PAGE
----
Nada Mamula (Belgrade, 9th January 1927 – Belgrade, 11th October 2001).
Her maiden surname was Vukicevic.
Her father, Miodrag Vukicevic, lost his life few months after Nada was born.
She liked singing from the day one along with Vuka Seherovic, due to whose influences she started to sing Sevdalinkas.
She sang on a stool, along with a serving tray, which acted as a tambourine. Those where Nada’s first singing steps.
Noone mentions Nada’s professional career start at Radio Belgrade anymore.
In 1946 she delivered her first ever professional performances as Nada Vukicevic along with Danica Obrenic and accordionist Voja Trifunovic.
Her beginnings at Radio Belgrade have been forgotten.
Sevdalinka, which she performed outstandingly well, made her into a Bosnian, even though by birth she never was one.
She was not very well supported at Radio Belgrade – even her family didn’t like her performances at Radio Belgrade – so her works have been preserved by Radio Sarajevo mostly.
Nada was born to sing Sevdalinkas, with her heart, soul and voice.
She came to Sarajevo after she married Nikola Mamula, a rail track worker.
She wanted to sing even though she was working for rail track.
She decided to sign up for an audition as a solo singer and not a member of a group anymore.
She was immediately passed through, as the judges became mesmerised by her deep alto voice – until then female Sevdah voices only included meco sopranos and sopranos.
Along with Jozo Penava, who taught her how to sing Sevdah and Zaim Imamović, she was amongst one of the most popular Sevdah singers of that time.
Whenever there was a power shortage in town listeners would get greatly upset because they could not hear Nada and Zaim’s recording on public speakers in town.
Her first performed Sevdalinka was ‘Ah meraka u veceri rane’ – she was very glad to come back to performing that song.
People used to say that everything would stand still when Nada was singing Sevdah on a radio.
They had to abandon their house duties to be hear to enjoy her song.
In private life Nada was a great human being.
She was not chasing money or fame.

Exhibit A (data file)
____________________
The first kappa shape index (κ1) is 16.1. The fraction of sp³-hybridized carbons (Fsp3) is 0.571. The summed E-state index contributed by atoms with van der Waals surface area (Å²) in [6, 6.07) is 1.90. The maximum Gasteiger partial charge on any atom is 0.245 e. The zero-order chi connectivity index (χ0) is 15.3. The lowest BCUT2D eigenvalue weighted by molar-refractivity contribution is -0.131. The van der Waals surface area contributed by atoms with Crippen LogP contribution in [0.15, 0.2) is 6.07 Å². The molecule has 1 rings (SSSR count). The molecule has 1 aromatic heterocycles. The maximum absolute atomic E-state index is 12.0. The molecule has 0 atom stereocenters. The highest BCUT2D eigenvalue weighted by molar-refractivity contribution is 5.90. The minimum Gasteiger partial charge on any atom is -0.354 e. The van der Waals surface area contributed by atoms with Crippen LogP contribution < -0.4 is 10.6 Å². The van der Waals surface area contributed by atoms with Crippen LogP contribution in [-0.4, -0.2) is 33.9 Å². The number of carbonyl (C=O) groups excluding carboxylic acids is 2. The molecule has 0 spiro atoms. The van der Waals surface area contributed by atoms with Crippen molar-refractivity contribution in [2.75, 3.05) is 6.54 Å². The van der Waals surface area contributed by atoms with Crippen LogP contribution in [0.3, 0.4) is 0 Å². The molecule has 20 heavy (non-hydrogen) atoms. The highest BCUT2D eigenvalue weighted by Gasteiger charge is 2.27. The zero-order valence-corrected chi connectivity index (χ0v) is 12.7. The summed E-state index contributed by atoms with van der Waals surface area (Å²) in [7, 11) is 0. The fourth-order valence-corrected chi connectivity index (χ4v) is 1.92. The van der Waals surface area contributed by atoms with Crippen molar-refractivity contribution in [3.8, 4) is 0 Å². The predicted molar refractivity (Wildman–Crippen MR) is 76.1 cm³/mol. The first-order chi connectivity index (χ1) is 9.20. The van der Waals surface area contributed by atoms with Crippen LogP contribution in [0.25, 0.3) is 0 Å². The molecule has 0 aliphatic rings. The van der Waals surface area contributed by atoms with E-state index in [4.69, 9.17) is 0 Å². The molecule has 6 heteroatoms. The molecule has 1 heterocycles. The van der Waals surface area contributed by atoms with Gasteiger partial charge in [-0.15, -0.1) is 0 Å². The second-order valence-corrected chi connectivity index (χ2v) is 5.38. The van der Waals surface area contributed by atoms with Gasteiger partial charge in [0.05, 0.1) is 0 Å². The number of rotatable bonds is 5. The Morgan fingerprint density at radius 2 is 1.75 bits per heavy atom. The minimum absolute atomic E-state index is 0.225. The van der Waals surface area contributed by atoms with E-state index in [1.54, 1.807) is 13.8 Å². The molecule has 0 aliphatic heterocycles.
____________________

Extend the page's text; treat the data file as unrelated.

She sang from her heart, trying to make the world a more beautiful place even if for just one moment.
Nada Mamula performed for Tito many times.
Once that was at Brioni, along with Radmila Dimidj, Tosa Elezovic, Ismet Alajbegovic Serbo and Zaim Imamović – only for Tito and Jovanka Broz.
She rarely used to speak about these events, but she once branded that event as a ‘big honour’.
When asked what her favourite songs were, she would immediately answer: ‘Gdje si duse, gdje si rano’, ‘Mene majka njeguje i gleda’ and ‘U djul basci’.
Today she is mostly associated with the song ‘Mujo kuje konja po mjesecu’, ‘Bosno moja’ and ‘Omer beze’ – some of them she has recored over ten times even in America and Holland.
However, all of the fame and happiness which she has lived through in her life could not be a substitute for one missing aspect of her life – Nikola and Nada were unable to have children.
She never used to talk about that, but amongst the records which she used to listen to were two songs both with one common motif – life without children.
This is why towards the end of her life she said: ‘I’m living life through memories and talk to pictures!’
Towards the end
Her best friend was Ksenija Cicvarić.
The destiny wanted it to be that in February 1997 Nada was the last person to see Ksenija alive.
She talked about how she came to the hospital, saw Ksenija lying down with a mask on her face.
Nada said to her: ‘Come on dear, get up, let’s get out of here, to sing.’
Ksenija took a mask off with a shaky hand and with tearful eyes said to Nada: ‘You are going home, but I’m NOT!’
90s, apart from taking awar mother and the best friend, brought along much bigger evil – war in Bosnia and Croatia.
Nada helped out refugees by bringing them food and kept supporting them until they moved away to Canada.
She was very upset by the war, and could not believe that what generations had built up before her and during her time could have all been destroyed now.
War in Bosnia brought an end to Nada Mamula’s career.
Her song could no longer be heard in Serbia.
Even if it was heard, someone else was singing it … in Serbian language.
That was the last blow to her which she could not take.
Sad and revolted, she threw away all the memories, photos and newspaper articles.
Two of her records remained and two more records mentioned earlier on.
She no longer wanted to speak to the media and was turning all of them away.
Everyone apart from Ekrem Milic, who was alongside her from the beginning until the very end and who was the first to play her song in Sarajevo after the war.
And that’s the end of one great Sevdah vocalist.
Today the only things that remain are Nada’s songs, a few photographs and her fans who dearly love her.
[A loose translation of Ivan Mamula's biography of Nada Mamula]
Published on 13th September 2009